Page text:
From John Hennessy (for a possible image of Mary Scott, found since this post was done, click here)
Today the place, which still stands, is largely forgotten and invisible, enshrined only by the name of the subdivision that surrounds it: Clearview Heights. “Miss Mary Scott’s” Clearview was in 1862 one of the most visible and prominent homes in the region, though hardly palatial. It appears in dozens of Union accounts of the war.
The label that appears on many maps, “Miss Mary Scotts” or “Miss Scott’s” conjures an image of an independent, together, self-contained woman. In fact, Miss Mary Scott was none of those things. When the Union army arrived in the spring of 1862, she was 39 years old, unmarried, and apparently unstable. She lived at Clearview with an invalid aunt and a sister, Fannie, separated in age by 20 years. Mary owned twelve slaves. For practical purposes, Fannie, just 19, ran the place, largely keeping out of view and turmoil, living “in great retirement.” A neighbor said of the sisters, “Fanny was the younger of the two but she generally took the lead in everything, and what she did or said Miss Mary generally acquiesced in and she does yet. ….Miss Fanny generally did all the talking. Miss Mary could not get a chance to say anything…”
Other neighbors testified to exactly why this was: “Miss Mary was changeable; her mind was flighty at times. She was very nervous and excitable and would scold either party or anybody that meddled with her things or disturbed their property,” though, she added, “when rational [Mary] was kind and obliging to all parties.” Even sister Fanny conceded Mary’s foibles, “It is true that my sister was very easily irritated and sometimes made unfortunate remarks…., for which she could not be held strictly accountable…”
The Scotts’ isolation was exacerbated by disputes with at least a few of their neighbors. Most notably, they clashed with the family of New Jersey born Johson and Susan Carter, who lived about two miles north. The dispute, apparently, was rooted in Mary Scott’s outright dismissal of the Carter’s low-class ways. “The Carters were very unneighborly… not fit associates for me, and resolved never again to visit there, which resolution I religiously kept….” At some point, the Scotts found one of their cows with its back broken. They fingered the Carters for the deed (bear this in mind as you read ahead).
The Civil War brought the Scott sisters’ independence–some said impudence–into full relief. Mary and Fanny were kin both to Union General-in-Chief Winfield Scott and Confederate Secretary of War James Seddon (a cousin). At the beginning of the war, Mary Scott declared her intent to change her last name. If that spasm implied discontent with the Union cause or army, that unease disappeared by next April, when Union General Christopher Columbus Auger led Union troops into Falmouth and Fredericksburg. Clearview quickly became a favored hang-out for Union generals–Augur, Gibbon, King, and probably others. The Scott women greeted them enthusiastically. Fanny Scott explained, “I had rather talk to army officers than citizens for they would do me no harm—they carried but one face while the citizens around here carried two faces.”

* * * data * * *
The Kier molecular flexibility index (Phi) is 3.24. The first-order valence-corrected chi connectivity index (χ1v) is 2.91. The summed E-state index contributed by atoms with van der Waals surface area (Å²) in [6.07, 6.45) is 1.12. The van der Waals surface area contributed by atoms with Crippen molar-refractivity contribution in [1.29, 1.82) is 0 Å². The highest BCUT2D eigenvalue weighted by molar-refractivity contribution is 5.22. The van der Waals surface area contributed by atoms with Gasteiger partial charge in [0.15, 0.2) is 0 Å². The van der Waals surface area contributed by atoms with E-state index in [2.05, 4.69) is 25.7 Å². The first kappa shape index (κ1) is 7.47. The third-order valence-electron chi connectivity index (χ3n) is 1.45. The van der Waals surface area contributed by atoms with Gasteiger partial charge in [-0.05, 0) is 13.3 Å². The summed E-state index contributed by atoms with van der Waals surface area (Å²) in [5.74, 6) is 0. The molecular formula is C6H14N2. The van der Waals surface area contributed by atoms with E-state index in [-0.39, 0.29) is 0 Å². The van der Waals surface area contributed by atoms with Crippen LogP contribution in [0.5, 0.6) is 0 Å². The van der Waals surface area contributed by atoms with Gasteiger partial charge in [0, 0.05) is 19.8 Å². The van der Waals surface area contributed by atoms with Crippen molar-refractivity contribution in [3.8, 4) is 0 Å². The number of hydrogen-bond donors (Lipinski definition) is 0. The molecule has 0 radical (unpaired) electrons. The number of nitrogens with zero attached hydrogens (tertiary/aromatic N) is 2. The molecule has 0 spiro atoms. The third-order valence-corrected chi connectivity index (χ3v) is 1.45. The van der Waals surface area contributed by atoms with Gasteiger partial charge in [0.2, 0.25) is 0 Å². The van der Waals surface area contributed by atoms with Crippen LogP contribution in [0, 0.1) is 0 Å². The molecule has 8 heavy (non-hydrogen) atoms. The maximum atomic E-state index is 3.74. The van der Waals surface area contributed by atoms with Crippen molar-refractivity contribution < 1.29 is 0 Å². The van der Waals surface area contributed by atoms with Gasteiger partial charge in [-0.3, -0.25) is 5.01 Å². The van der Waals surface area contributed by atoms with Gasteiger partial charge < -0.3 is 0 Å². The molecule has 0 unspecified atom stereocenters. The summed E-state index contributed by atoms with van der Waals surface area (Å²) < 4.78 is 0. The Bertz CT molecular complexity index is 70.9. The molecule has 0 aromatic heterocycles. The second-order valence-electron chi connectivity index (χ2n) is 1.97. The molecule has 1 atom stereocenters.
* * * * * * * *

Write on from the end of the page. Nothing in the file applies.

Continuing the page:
The combination of overbearing and unpredictable personalities, antipathy toward neighbors, and apparent sympathy with Unionists set the Scotts up for a wartime ordeal. Once the Scott sisters’ affinity for Yankee officers became apparent, and once the Union army had departed, Susan Carter exacted her revenge on her neighbors. She reported them to the Confederate authorities, who put the women on a list of locals to be watched.
The Confederate Provost Marshall in Fredericksburg, Hugh Doggett, remembered, “I regarded them as giving aid and comfort to the enemy and as sympathizing with them…If these ladies had been men…I should have sent them to Richmond…I was so well convinced of their sympathy with the other side that when they came to Fredericksburg I had men detailed to see that they carried no letters or held conversation with persons suspected of sympathizing with the enemy.”
Three times Miss Mary was detained in Fredericksburg. Once she was summoned to the office of her cousin, Secretary of War James Seddon. Seddon, Mary related, “told me I had disgraced the Seddon name by such conduct and that if the Yankees took I had had he would never help me to a cent, which he has religiously remembered.” (Mary Scott is today buried in the same family cemetery is James Seddon’s brother John.)
After the war, the Scotts applied to the Federal government for damages done to their property by the Union army. One of the requirements for those claims for reimbursement was evidence of unbroken loyalty to the Union. The Scotts’s case came up in the 1870s, and who emerged to oppose their claim–to refute their claims of loyalty? Caroline Carter Primmer—one of the Carter girls.
(Virtually all of the material quoted above comes from testimony related to the hearing of the Scotts’ claim; the claims are in the National Archives.)
As for the Scotts’s house, Clearview, it still stands above Falmouth, privately owned. It was at this house in the spring of 1862 that that then-Captain John Gibbon received his commission as Major General. Mary remembered, “His commission was handed to him by my sister in our dining room in a letter just received from Washington. Gen Gibbon was a real gentleman and Gen Auger appeared to be jealous of his popularity and disposed to prick at him which annoyed me very much and in my excitement I one day told him Gen Gibbon was more of a gentleman than he was.” The Union army placed guns atop the hill in December 1862–building huge earthworks to protect them. A postwar photograph of the works survives, though the works themselves do not.